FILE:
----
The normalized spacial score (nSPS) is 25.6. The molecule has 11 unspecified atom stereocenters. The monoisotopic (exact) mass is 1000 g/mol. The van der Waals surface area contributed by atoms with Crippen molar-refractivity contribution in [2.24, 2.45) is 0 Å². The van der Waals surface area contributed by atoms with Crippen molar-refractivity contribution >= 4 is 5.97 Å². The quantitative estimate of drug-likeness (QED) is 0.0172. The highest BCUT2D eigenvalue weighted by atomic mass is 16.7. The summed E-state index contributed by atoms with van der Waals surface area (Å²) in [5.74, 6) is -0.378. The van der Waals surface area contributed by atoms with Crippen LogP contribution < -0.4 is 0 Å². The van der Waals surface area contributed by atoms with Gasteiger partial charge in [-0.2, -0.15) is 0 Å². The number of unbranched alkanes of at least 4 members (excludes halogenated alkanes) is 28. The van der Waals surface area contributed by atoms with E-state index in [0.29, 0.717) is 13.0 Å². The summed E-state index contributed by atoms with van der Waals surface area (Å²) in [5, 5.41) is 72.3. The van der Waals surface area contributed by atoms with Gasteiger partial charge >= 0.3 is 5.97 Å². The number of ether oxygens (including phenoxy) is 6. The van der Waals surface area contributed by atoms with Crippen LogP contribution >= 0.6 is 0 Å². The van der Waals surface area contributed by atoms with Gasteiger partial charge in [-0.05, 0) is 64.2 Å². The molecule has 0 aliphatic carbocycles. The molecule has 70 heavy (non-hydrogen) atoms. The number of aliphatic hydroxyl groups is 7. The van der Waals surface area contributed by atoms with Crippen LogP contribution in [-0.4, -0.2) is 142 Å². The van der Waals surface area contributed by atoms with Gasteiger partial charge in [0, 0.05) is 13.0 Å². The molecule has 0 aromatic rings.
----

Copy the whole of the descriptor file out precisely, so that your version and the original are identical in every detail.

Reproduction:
The normalized spacial score (nSPS) is 25.6. The molecule has 11 unspecified atom stereocenters. The monoisotopic (exact) mass is 1000 g/mol. The van der Waals surface area contributed by atoms with Crippen molar-refractivity contribution in [2.24, 2.45) is 0 Å². The van der Waals surface area contributed by atoms with Crippen molar-refractivity contribution >= 4 is 5.97 Å². The quantitative estimate of drug-likeness (QED) is 0.0172. The highest BCUT2D eigenvalue weighted by atomic mass is 16.7. The summed E-state index contributed by atoms with van der Waals surface area (Å²) in [5.74, 6) is -0.378. The van der Waals surface area contributed by atoms with Crippen LogP contribution < -0.4 is 0 Å². The van der Waals surface area contributed by atoms with Gasteiger partial charge in [-0.2, -0.15) is 0 Å². The number of unbranched alkanes of at least 4 members (excludes halogenated alkanes) is 28. The van der Waals surface area contributed by atoms with E-state index in [0.29, 0.717) is 13.0 Å². The summed E-state index contributed by atoms with van der Waals surface area (Å²) in [5, 5.41) is 72.3. The van der Waals surface area contributed by atoms with Gasteiger partial charge >= 0.3 is 5.97 Å². The number of ether oxygens (including phenoxy) is 6. The van der Waals surface area contributed by atoms with Crippen LogP contribution >= 0.6 is 0 Å². The van der Waals surface area contributed by atoms with Gasteiger partial charge in [-0.05, 0) is 64.2 Å². The molecule has 0 aliphatic carbocycles. The molecule has 70 heavy (non-hydrogen) atoms. The number of aliphatic hydroxyl groups is 7. The van der Waals surface area contributed by atoms with Crippen LogP contribution in [-0.4, -0.2) is 142 Å². The van der Waals surface area contributed by atoms with Gasteiger partial charge in [0, 0.05) is 13.0 Å². The molecule has 0 aromatic rings.